Stalin’s Last Crime
Sergei Kudryahov reviews two titles on the Soviet Union and its leadership struggles.
Khrushchev: The Man and His Era
Simon & Schuster 876 pp. £25 ISBN 0-7432-3165-1
Stalin’s Last Crime: The Doctors’ Plot
Jonathan Brent, Vladimir P. Naumov
John Murray 399 pp. £20 ISBN 0-7195-5448 9
American professor William Taubman originally intended to write a book on Soviet leader Nikita Khrushchev’s foreign policy, but became absorbed in him as a personality, and decided instead to write a biography. This epic work occupied him for fifteen years, and judging by the resulting text and its sources (the appendices and bibliography account for almost 200 pages), his efforts have resulted in a well-written and balanced biography of one of the most contradictory political figures of the twentieth century. The book is also the first detailed biography of Khrushchev in English.
Taubman was fortunate in that a number of archives held in Russia and Ukraine were opened after the dissolution of the Soviet Union, and that documents on the Communist Party of the Soviet Union (CPSU) that had not long ago been secret were now available to historians. The author had the opportunity to interview Khrushchev’s relatives and various Soviet political figures of that era, as well as working with the original recordings of Khrushchev’s memoirs, which he had himself dictated onto tape.
Taubman devotes eight chapters to the first period of Khrushchev’s career, during which he goes from being an ordinary worker to becoming a member of the Politburo and a colleague of Stalin. It is to the author’s credit that he makes no claims to knowing all there is to know, and he repeatedly points out that many points remain unclear despite the wealth of materials available, particularly with regard to Khrushchev’s participation in the Stalinist repressions and his role in the catastrophic defeat of the Red Army in the spring of 1942. It is possible that this has something to do with Khrushchev’s attempts to dispose of any compromising documents during his lifetime. It is more than likely that we will only get more accurate answers to these questions when the most important collection of documents pertaining to Soviet history, namely those in the Politburo of the Central Committee of the CPSU’s archive (currently presided over by the administration of the President of the Russian Federation, Vladimir Putin), are declassified.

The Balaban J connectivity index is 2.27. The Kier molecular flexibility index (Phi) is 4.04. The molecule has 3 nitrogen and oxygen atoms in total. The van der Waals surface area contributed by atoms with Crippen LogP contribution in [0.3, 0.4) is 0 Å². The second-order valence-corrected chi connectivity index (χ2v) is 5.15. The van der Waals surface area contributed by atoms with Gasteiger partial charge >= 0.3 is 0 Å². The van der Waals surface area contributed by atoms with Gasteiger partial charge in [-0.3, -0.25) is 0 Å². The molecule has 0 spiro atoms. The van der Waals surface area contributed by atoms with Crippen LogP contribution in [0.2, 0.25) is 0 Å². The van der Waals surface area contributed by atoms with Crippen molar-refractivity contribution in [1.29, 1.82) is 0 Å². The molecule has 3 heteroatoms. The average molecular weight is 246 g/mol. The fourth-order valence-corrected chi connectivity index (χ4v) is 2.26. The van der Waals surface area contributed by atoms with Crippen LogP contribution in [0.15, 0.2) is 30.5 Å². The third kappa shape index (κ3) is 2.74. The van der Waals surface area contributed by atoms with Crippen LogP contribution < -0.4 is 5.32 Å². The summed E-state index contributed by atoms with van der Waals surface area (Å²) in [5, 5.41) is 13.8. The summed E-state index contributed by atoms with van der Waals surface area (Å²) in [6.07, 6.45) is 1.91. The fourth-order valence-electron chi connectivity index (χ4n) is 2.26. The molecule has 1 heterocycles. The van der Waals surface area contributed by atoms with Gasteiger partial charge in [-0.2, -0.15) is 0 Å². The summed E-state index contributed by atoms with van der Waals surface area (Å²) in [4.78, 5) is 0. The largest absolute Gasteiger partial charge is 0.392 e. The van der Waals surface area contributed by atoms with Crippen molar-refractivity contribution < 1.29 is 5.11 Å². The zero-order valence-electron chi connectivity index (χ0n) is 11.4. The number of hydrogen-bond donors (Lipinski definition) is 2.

Khrushchev’s activities as General Secretary of the Central Committee of the CPSU (and de facto leader of the USSR) from 1953 are divided across twelve of the book’s chapters. The emphasis on this period is not difficult to understand, for it was precisely during the period 1953-64 that Khrushchev took his place on the world stage. Taubman recounts all of his subject’s most significant dealings, both in terms of foreign and domestic policy. He successfully combines an academic approach with an accessible style. The book grips the imagination, is a pleasure to read, and there are times when one even forgets that this is an academic biography, and not an historical novel. The author deserves great credit for his determination to avoid arriving at simple conclusions. He neither judges Khrushchev, nor engages in any sarcastic asides when dealing with his more eccentric or vulgar escapades. He tries to penetrate into the psychology of the Soviet leader, to understand the motives behind his actions. Khrushchev comes across as a contradictory and complex character, ambitious and energetic, irascible and direct, while also being capable of rudeness and brutality. In addition to all this, he was extremely vulnerable and sentimental. All his life, Khrushchev was ashamed that he had not received a proper education, and feared that he might appear stupid in the presence of those who had. The reader cannot remain untouched either by Khrushchev’s own personal drama. On achieving power, he broke up the existing Politburo, which had been staffed by his former sidekicks, and put an end to the cult of Stalin. He also brought a new, young generation of party bureaucrats to power, and it was this group that removed him from all official posts in the autumn of 1964. Reduced to the status of an ordinary pensioner, and yet still under constant surveillance, Khrushchev found himself cut off from those around him. His wife and family did what they could to make life bearable, but his loneliness remained. Towards the end of his life he would often sit on a bench at his dacha, staring into space and weeping.